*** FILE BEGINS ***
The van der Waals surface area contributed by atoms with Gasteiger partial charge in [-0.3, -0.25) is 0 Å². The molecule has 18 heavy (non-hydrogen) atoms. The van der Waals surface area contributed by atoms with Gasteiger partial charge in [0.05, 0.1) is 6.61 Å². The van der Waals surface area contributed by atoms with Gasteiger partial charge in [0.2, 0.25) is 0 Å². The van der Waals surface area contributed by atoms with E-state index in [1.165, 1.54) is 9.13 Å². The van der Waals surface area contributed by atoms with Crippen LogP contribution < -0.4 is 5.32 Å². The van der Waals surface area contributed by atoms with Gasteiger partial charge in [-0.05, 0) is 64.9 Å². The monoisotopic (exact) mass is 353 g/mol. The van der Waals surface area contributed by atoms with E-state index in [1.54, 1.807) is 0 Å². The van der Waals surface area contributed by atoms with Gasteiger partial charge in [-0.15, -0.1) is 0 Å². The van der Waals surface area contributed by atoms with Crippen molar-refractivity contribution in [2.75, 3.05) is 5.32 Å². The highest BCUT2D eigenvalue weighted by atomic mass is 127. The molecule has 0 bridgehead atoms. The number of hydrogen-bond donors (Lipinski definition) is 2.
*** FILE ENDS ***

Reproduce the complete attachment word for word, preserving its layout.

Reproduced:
The van der Waals surface area contributed by atoms with Gasteiger partial charge in [-0.3, -0.25) is 0 Å². The molecule has 18 heavy (non-hydrogen) atoms. The van der Waals surface area contributed by atoms with Gasteiger partial charge in [0.05, 0.1) is 6.61 Å². The van der Waals surface area contributed by atoms with Gasteiger partial charge in [0.2, 0.25) is 0 Å². The van der Waals surface area contributed by atoms with E-state index in [1.165, 1.54) is 9.13 Å². The van der Waals surface area contributed by atoms with Crippen LogP contribution < -0.4 is 5.32 Å². The van der Waals surface area contributed by atoms with Gasteiger partial charge in [-0.05, 0) is 64.9 Å². The monoisotopic (exact) mass is 353 g/mol. The van der Waals surface area contributed by atoms with E-state index in [1.54, 1.807) is 0 Å². The van der Waals surface area contributed by atoms with Gasteiger partial charge in [-0.15, -0.1) is 0 Å². The van der Waals surface area contributed by atoms with Crippen molar-refractivity contribution in [2.75, 3.05) is 5.32 Å². The highest BCUT2D eigenvalue weighted by atomic mass is 127. The molecule has 0 bridgehead atoms. The number of hydrogen-bond donors (Lipinski definition) is 2.